But sometimes you don’t need this, but you just need a quick way to manipulate the request with as low latency as possible. You don’t perhaps even care about what’s in that response, but you care about what are the headers, what are the request parameters that you provide. For this, AWS introduced CloudFront functions. And what you can do with CloudFront functions, is that you can write your lightweight serverless general script functions for high-scale and latency-sensitive customizations, and these run really, really close to the customer. You can customize those requests and responses there to a certain extent to perform simpler authentication tasks, and generate HTTP responses.
If you look at for example the scale, they’re designed to scale to 10 million or more requests per second. But at the same time, at the cost of how much time it takes to execute a single function.
So your function duration has to stay under one millisecond. A typical use case for CloudFront function could be cache key normalization. So let’s say you have cache keys coming in with your request in different formats, but you know that your backend or your origin really likes them in one specific kind of a format, then you can do that kind of formatting. You can do header manipulation and header verification, for example, if your security headers are present. You can do your redirects and rewrites, or you can do simple request authorization.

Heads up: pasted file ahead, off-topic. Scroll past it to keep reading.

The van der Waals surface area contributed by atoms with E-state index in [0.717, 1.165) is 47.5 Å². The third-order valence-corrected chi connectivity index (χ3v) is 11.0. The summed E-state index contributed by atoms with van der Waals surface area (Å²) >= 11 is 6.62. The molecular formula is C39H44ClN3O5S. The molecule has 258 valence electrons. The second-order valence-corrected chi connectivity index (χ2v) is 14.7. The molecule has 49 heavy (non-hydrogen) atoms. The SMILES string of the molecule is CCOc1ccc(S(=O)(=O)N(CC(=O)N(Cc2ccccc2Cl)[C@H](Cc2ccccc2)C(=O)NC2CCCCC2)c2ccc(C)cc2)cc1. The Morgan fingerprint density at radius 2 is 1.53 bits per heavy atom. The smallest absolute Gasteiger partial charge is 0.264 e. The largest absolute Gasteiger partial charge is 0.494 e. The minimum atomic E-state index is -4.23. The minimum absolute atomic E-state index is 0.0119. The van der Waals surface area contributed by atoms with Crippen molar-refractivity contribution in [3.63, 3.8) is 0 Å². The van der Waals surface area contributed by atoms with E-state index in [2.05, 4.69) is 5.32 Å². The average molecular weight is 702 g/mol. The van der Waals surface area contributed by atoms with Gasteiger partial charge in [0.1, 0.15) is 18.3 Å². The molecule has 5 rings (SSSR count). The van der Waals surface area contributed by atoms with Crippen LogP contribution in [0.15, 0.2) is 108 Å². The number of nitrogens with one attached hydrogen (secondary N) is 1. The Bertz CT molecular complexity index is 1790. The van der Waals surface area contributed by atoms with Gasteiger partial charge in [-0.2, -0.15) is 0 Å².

So just kind of keep that in mind that you can’t access the network and the file system from a CloudFront function, and you really have one millisecond to work, so stay lightweight when running at the Edge.
AWS EventBridge is something that allows you to integrate different event-driven systems in a very simple and local manner. What it can now do is, it can also propagate X-Ray trace context to make your event pipelines easier to understand and debug.
For example, if you need to trace transactions through a very distributed microservices architecture, or understand latency in different parts of your architecture, then X-Ray traces can prove to be really valuable.
EventBridge has been growing a lot in features. Previously we mentioned that events can now be archived and replayed. Plus event pipelines are now more observable through XRay traces. But there is now also support to send events directly to HTTP APIs, whether your internal APIs, or external APIs like Slack or Zendesk, PagerDuty. And to do that without writing any code. It really takes away some of the typical heavy lifting, for example, authentication, retrying, working with rate limits downstream, and things that aren’t particularly interesting to reinvent every time.